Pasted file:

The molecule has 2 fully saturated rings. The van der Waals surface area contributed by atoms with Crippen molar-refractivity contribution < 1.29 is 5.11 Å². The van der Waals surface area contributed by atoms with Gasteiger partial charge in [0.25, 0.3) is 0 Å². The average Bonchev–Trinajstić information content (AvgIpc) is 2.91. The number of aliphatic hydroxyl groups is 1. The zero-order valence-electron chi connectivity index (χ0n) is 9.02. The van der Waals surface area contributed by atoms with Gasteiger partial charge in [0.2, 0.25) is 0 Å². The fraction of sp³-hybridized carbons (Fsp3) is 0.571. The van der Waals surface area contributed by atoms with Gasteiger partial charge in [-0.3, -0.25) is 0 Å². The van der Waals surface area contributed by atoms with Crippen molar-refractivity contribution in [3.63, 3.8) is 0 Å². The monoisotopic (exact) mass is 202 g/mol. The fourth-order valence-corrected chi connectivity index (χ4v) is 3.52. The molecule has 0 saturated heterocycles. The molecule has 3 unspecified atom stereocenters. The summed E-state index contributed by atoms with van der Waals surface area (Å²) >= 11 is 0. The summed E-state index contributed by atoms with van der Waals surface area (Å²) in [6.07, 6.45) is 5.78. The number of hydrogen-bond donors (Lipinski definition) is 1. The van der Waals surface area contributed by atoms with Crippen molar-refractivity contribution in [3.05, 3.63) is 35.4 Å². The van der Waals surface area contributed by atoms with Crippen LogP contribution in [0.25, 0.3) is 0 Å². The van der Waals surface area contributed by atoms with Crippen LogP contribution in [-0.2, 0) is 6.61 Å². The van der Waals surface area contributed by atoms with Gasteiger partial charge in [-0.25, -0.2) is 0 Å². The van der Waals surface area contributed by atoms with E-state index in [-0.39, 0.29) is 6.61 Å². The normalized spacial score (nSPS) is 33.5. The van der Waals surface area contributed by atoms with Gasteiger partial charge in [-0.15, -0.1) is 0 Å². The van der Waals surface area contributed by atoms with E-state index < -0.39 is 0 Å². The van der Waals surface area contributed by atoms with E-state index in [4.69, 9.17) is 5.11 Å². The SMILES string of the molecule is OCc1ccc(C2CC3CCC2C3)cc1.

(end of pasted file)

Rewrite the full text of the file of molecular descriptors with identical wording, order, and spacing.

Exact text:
The molecule has 2 fully saturated rings. The van der Waals surface area contributed by atoms with Crippen molar-refractivity contribution < 1.29 is 5.11 Å². The van der Waals surface area contributed by atoms with Gasteiger partial charge in [0.25, 0.3) is 0 Å². The average Bonchev–Trinajstić information content (AvgIpc) is 2.91. The number of aliphatic hydroxyl groups is 1. The zero-order valence-electron chi connectivity index (χ0n) is 9.02. The van der Waals surface area contributed by atoms with Gasteiger partial charge in [0.2, 0.25) is 0 Å². The fraction of sp³-hybridized carbons (Fsp3) is 0.571. The van der Waals surface area contributed by atoms with Gasteiger partial charge in [-0.3, -0.25) is 0 Å². The van der Waals surface area contributed by atoms with Crippen molar-refractivity contribution in [3.63, 3.8) is 0 Å². The monoisotopic (exact) mass is 202 g/mol. The fourth-order valence-corrected chi connectivity index (χ4v) is 3.52. The molecule has 0 saturated heterocycles. The molecule has 3 unspecified atom stereocenters. The summed E-state index contributed by atoms with van der Waals surface area (Å²) >= 11 is 0. The summed E-state index contributed by atoms with van der Waals surface area (Å²) in [6.07, 6.45) is 5.78. The number of hydrogen-bond donors (Lipinski definition) is 1. The van der Waals surface area contributed by atoms with Crippen molar-refractivity contribution in [3.05, 3.63) is 35.4 Å². The van der Waals surface area contributed by atoms with Crippen LogP contribution in [0.25, 0.3) is 0 Å². The van der Waals surface area contributed by atoms with Crippen LogP contribution in [-0.2, 0) is 6.61 Å². The van der Waals surface area contributed by atoms with Gasteiger partial charge in [-0.25, -0.2) is 0 Å². The van der Waals surface area contributed by atoms with E-state index in [-0.39, 0.29) is 6.61 Å². The normalized spacial score (nSPS) is 33.5. The van der Waals surface area contributed by atoms with Gasteiger partial charge in [-0.15, -0.1) is 0 Å². The van der Waals surface area contributed by atoms with E-state index < -0.39 is 0 Å². The van der Waals surface area contributed by atoms with E-state index in [4.69, 9.17) is 5.11 Å². The SMILES string of the molecule is OCc1ccc(C2CC3CCC2C3)cc1.